What is a goal?

Dec 18 08:20 2008 John Kenworthy Print This Article

Everyone at some point in their life has heard that it is important for us to have goals. Goals provide you a map to your future, whether in business, life, career or indeed sport. But, just what is a goal?

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What do we mean by a 'goal'? It seems that these things are important,Guest Posting yet, so few people have them and some have been woefully misled by the term.

Everyone at some point in their life has heard that it is important for us to have goals. Goals provide you a map to your future, whether in business, life, career or indeed sport. It seems obvious, but a football team playing without a goal to aim for is just kicking a ball around. But, other than the more obvious physical goals as the target of a particular game, what exactly is a goal? And how do you know when you have achieved it? Is it even very important to have goals? A sporting goal is a useful analogy though, here we are more interested in the non-sporting variety.

The OED definition of a goal is "an aim or a desired result".

That's useful, but I prefer the Wikipedia version which defines a goal as "a specific, intended result of strategy."

They amount, ultimately to the same thing: the intended achievement of a desired result. The dictionary definition, however, suggests that the goal exists with or without you.

Why is this important? I hear some question already. Let me share an example: On the horizon is a mountain, its peak visible on this glorious day. It is your goal. You are aiming to reach the peak of this mountain.

According to the dictionary the goal is the mountain peak. According to the encyclopaedia, the intended result is that you reach the mountain peak as a result of the journey (intended strategy) you are making.

What's important, the existence of the goal or the journey to its attainment? Let me refer briefly back to soccer... Is the existence of the goal at the end of the pitch the thing that makes the game, or is it the strategy (and tactics) employed by players to score (reach) the goal?

The reason for being pedantic at this stage is to stress that we refer (in English) to goal as both an entity and as the intended result of our actions. For the purposes of this article, I refer to goal as both - an entity that we are able to describe in one or more of the five senses we enjoy and as a specific, intended result. I believe that it is critical that a goal can be described in one or more of our senses - otherwise we will never know what it is.

"A man without a goal, you are like a ship without a rudder." Thomas Carlyle

You know people, perhaps yourself, who would be lost without a "To Do" list. Daily, weekly, monthly tasks that result in specific intended results. Many people will consider this as their goals. Indeed, you can call them 'goals' if you wish. But I want to distinguish this concept further. I call these daily, weekly, monthly tasks "Outcomes" - they are important steps on the way to achieving goals but they are a small part of the overall intended result.

I'll borrow from my own To Do list for today. It includes, strangely enough, writing this chapter. Now, is my goal to a chapter of mybook? Is it to write a book? I can answer yes to both yet it doesn't tell us the full story - my Goal is to develop my business and as a part of that, I want to reach a wider audience for the purpose of building my brand, building my reputation and establishing myself as a trusted expert that you will now consider to design and run a training programme or undertake coaching in your organisation. This chapter is just one part of that strategy, and this section, just one part of this chapter. The primary and secondary research I've undertaken to be in a position to write, I trust, knowledgeably about goal-setting has been another part... and so on.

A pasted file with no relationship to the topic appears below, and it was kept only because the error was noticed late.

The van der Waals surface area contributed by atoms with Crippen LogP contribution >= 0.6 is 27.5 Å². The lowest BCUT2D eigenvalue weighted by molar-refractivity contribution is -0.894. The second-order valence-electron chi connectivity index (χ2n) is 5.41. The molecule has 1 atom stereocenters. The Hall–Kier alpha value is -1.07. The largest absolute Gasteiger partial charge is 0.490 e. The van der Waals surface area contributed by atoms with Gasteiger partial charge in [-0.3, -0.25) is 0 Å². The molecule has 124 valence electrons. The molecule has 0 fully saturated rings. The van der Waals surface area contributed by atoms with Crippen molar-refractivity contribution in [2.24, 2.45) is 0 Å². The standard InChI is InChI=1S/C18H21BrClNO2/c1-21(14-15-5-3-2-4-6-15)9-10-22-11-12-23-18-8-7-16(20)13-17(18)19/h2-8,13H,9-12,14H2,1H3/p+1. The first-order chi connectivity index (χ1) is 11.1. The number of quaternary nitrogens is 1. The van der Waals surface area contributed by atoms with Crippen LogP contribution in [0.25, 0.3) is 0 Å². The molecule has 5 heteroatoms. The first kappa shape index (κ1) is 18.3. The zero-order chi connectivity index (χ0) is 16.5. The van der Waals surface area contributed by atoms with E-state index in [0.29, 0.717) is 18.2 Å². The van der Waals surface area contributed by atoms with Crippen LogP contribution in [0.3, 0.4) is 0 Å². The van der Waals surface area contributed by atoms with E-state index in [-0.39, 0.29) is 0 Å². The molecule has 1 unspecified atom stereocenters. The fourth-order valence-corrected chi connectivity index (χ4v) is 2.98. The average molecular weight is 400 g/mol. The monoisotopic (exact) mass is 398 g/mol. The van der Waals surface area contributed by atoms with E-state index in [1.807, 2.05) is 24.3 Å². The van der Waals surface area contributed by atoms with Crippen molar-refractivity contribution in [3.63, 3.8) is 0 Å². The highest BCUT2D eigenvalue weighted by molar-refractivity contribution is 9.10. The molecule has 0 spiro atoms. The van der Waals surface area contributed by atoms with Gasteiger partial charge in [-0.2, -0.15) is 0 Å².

It is the goal that helps us determine the appropriate outcomes necessary to reach the goal, the specific outcomes help determine the actions we undertake to achieve them. The whole series together, makes a strategy.

For ease and clarity, I consider a "Goal" to be longer-term and the intended result of a strategy. "Outcomes" are the result of the steps, milestones or activities that we achieve en-route to achieving the goal.

When I was a child, schoolteachers and relatives would often ask "And what do you want to be when you grow up?" I honestly didn't have a clue. My friends seemed to have got the hand of this and I discovered that the expected answers seemed to be focusing around jobs or careers "I want to be a Fireman/Doctor/Train Driver", or perhaps something bolder like "Rock Star/Famous Actor" - or around money... "I want to be a millionaire". Apparently it didn't matter what you wanted to be - it still required that you studied hard, preferably got all A Grades - oh and it was critically important that you "eat all your greens". Quite how Brussels Sprouts are a necessity for success has never been answered fully to my satisfaction. By the time I was a teenager, I was at the "I dunno" stage. And by the time I was choosing my A level subjects it seemed that my options were becoming limited. Artist was ruled out on the recommendation of my delightful art teacher who claimed that my lovingly crafted painting "hurt her eyes" and Author was ruled out because I had little taste for over-analysing Jane Austin's Northanger Abbey.

To my knowledge, none of my friends answered "I wish to be a wage slave pushing paper from one side of a building to another, politically manoeuvring myself into a position of power and authority, attending useless meetings each day and commute for 4 hours" so what went wrong?

Well, perhaps it is the goal-setting process. But, that's another lesson.

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John Kenworthy
John Kenworthy

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